This looks and works great. We also received another feature update to export the students database for each school. Each school database is different, and so we will need to create a separate export function for each call that our database programmer can plug into. So to keep this clean, let's go down to the bottom of our Program class, and let's create a new function called Exports, and it won't return anything since it's just exporting something, and inside here, let's begin by writing a foreach loop, and that will go through all of our students inside our students collection.
Now, our students collection is just a local list, so let's move it out of our Main function and into the class. That way we can access it anywhere in the class, and I'll get rid of the var keyword, and then I'll specify the type explicitly, which will be a list of students, and I'll change that to static as well, since we need to access that inside static functions. All right, now let's go back down to our export function, and in here we'll have to execute a different export function, depending on what school the student belongs to.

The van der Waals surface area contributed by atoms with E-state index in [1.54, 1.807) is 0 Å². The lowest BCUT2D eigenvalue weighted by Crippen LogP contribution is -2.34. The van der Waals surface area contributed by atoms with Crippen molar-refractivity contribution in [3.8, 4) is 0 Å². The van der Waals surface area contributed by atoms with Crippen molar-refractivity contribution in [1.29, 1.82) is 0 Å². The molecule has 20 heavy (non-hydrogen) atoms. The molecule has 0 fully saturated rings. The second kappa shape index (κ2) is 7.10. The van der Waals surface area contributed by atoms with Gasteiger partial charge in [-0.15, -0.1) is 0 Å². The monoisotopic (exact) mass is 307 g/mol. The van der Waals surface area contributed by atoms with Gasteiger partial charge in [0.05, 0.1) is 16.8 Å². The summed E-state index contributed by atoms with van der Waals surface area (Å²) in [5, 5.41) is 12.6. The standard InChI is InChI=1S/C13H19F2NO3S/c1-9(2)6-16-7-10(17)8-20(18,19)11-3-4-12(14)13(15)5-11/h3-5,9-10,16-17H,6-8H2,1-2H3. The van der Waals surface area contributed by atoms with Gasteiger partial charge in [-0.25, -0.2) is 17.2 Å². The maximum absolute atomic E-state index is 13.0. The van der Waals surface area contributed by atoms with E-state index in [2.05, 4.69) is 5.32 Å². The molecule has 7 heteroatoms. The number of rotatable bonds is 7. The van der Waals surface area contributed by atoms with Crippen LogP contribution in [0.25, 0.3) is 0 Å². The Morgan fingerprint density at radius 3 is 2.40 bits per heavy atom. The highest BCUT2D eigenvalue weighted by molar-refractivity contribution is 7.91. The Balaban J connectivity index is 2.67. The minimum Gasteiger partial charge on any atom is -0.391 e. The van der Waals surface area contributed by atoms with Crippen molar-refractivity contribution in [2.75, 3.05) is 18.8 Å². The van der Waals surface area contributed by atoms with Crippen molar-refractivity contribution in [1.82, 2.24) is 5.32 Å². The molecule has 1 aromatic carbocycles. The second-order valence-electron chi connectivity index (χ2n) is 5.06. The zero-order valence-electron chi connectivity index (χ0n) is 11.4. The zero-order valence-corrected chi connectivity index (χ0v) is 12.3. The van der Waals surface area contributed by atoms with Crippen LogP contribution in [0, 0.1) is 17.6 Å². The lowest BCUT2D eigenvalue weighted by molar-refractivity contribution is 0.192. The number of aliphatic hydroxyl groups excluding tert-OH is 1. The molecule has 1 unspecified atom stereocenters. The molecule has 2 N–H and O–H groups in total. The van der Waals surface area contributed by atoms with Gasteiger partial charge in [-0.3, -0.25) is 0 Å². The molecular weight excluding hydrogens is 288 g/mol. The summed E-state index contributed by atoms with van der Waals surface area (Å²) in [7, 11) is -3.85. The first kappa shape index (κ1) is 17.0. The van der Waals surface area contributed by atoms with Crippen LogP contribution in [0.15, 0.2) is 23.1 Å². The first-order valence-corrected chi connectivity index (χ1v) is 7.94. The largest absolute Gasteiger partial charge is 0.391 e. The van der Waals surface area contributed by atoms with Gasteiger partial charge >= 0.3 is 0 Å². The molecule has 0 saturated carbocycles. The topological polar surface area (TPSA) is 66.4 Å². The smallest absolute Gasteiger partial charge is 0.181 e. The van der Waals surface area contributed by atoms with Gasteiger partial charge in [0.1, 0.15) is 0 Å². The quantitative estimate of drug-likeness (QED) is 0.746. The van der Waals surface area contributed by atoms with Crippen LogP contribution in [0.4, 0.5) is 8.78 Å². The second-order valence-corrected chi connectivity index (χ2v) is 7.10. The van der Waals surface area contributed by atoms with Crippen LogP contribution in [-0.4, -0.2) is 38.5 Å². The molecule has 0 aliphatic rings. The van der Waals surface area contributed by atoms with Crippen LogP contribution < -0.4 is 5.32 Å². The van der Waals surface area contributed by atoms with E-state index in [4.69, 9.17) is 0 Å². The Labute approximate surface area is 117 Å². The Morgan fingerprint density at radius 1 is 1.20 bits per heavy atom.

So let's use a switch, and we'll switch on student.School, and we'll have the first case, zero, and we'll simply do a Console.WriteLine("Exporting to Hogwarts"); and we'll add the break, and then we'll add case one, and this time we'll export to Harvard.